Richard Schneider, PhD

Associate Professor
Department of Orthopaedic Surgery
Department of Cell & Tissue Biology
Department of Orofacial Sciences
+1 415 502-3788
Research Overview: 

Craniofacial development is a highly dynamic and hierarchical process that involves multiple gene regulatory networks, distinct embryonic lineages, and reciprocal signaling interactions among cells and tissues.  Mechanisms that orchestrate the various aspects of this complex process and ultimately enable the neural, skeletal, muscular, vascular, and epidermal components of the head to become structurally and functionally integrated, remain unclear.  Our research focuses on the role of one progenitor population, the neural crest, during craniofacial development.  Neural crest cells originate along the dorsal margins of the neural tube, and they migrate extensively throughout the head.  Their derivatives include dermis, cartilages, bones, and tendons, and they interact extensively with non-neural crest-derived elements such as blood vessels, osteoclasts, muscles, epidermis, and nerves.   

To determine the extent to which neural crest cells regulate the size, shape, and integration of craniofacial components during development and evolution, we created a novel surgical transplantation system that exploits species-specific differences in the anatomy and growth rates of Japanese quail and white Pekin duck.  The experimental approach is simple:  we exchange neural crest cells between quail and duck embryos, which causes faster-developing quail cells and relatively slower-maturing duck cells to interact with one another.  Chimeras are challenged to integrate molecular and cellular programs of quail versus duck.  By assaying for donor-induced changes to the formation of bone, cartilage, muscle, tendon, nerves, and other tissues, we have been able to identify mechanisms that control species-specific size and shape.  A goal is to devise novel therapies for regenerating tissues affected by birth defects, disease, and trauma.  Our work has also helped elucidate the generative role of development during evolution.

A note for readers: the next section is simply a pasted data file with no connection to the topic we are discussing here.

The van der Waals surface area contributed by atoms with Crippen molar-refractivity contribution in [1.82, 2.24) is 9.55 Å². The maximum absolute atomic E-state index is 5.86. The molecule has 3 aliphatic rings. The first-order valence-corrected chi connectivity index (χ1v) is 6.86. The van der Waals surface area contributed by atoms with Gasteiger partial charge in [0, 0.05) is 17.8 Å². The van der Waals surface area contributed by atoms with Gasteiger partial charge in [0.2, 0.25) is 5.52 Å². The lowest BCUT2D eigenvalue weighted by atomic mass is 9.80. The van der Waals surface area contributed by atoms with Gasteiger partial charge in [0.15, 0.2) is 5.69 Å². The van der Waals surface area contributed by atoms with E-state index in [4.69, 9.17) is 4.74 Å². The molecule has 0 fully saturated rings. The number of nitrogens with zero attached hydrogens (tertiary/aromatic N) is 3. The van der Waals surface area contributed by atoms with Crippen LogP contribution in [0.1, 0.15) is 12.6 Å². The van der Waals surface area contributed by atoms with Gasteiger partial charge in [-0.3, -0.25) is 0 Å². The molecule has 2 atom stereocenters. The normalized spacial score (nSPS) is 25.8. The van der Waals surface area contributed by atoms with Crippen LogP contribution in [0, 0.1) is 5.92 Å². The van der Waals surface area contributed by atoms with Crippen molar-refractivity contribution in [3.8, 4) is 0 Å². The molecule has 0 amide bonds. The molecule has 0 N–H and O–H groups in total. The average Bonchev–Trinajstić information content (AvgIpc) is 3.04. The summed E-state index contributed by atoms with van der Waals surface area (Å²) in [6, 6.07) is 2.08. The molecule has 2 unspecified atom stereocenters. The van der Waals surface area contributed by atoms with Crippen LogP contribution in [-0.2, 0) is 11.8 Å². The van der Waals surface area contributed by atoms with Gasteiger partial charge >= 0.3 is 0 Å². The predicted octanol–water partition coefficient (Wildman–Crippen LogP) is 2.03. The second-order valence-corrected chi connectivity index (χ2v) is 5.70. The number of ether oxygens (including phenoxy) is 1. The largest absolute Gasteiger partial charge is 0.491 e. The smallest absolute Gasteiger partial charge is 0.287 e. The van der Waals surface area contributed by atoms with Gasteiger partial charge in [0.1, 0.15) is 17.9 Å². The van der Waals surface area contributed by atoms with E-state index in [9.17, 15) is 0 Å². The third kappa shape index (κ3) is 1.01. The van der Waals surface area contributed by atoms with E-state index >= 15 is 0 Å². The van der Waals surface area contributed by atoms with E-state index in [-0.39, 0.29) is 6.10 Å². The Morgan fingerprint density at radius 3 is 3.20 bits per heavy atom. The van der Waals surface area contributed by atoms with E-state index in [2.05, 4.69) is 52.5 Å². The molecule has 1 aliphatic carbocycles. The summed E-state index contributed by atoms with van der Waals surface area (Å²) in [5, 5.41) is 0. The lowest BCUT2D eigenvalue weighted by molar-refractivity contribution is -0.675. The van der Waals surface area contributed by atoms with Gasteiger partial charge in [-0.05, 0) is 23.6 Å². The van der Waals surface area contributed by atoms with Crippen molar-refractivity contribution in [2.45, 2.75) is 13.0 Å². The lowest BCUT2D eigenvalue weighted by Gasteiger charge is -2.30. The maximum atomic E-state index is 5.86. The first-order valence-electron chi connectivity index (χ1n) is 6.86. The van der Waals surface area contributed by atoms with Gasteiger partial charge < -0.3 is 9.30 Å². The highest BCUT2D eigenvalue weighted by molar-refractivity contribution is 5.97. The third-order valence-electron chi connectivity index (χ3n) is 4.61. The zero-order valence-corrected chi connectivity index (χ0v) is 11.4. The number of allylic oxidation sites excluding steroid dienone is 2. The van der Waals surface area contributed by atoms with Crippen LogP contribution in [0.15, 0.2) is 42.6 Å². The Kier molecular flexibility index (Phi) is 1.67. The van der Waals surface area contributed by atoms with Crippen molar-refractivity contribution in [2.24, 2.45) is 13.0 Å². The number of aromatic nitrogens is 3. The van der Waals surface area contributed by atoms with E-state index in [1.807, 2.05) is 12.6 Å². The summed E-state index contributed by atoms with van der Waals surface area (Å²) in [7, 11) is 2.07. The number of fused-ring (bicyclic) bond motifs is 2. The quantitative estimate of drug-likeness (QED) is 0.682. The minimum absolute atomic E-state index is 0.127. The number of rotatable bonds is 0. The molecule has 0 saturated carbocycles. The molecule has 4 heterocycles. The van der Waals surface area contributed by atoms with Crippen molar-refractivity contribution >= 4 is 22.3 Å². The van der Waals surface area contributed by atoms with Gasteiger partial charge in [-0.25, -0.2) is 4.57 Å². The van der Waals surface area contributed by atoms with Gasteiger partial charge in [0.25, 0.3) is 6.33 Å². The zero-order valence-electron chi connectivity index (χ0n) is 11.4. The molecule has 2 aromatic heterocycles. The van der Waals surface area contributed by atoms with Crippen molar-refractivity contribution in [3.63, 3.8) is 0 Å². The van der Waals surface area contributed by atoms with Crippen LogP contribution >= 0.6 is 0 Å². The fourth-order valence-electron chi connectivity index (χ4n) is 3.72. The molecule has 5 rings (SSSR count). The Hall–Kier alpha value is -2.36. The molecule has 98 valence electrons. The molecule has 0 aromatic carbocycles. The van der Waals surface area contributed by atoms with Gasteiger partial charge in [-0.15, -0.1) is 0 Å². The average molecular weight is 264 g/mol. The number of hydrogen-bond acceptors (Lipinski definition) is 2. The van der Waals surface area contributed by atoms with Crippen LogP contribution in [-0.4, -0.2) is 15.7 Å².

Primary Thematic Area: 
Developmental & Stem Cell Biology
Secondary Thematic Area: 
Tissue / Organ Biology & Endocrinology
Research Summary: 
Molecular and Cellular Mechanisms of Craniofacial Development and Evolution


Featured Publications: 

Neural crest-mediated bone resorption is a determinant of species-specific jaw length.

Developmental biology

Ealba EL, Jheon AH, Hall J, Curantz C, Butcher KD, Schneider RA

Multiple developmental mechanisms regulate species-specific jaw size.

Development (Cambridge, England)

Fish JL, Sklar RS, Woronowicz KC, Schneider RA

Evolution of a developmental mechanism: Species-specific regulation of the cell cycle and the timing of events during craniofacial osteogenesis.

Developmental biology

Hall J, Jheon AH, Ealba EL, Eames BF, Butcher KD, Mak SS, Ladher R, Alliston T, Schneider RA

The genesis of cartilage size and shape during development and evolution.

Development (Cambridge, England)

Eames BF, Schneider RA

Mesenchyme-dependent BMP signaling directs the timing of mandibular osteogenesis.

Development (Cambridge, England)

Merrill AE, Eames BF, Weston SJ, Heath T, Schneider RA

The cellular and molecular origins of beak morphology.

Science (New York, N.Y.)

Schneider RA, Helms JA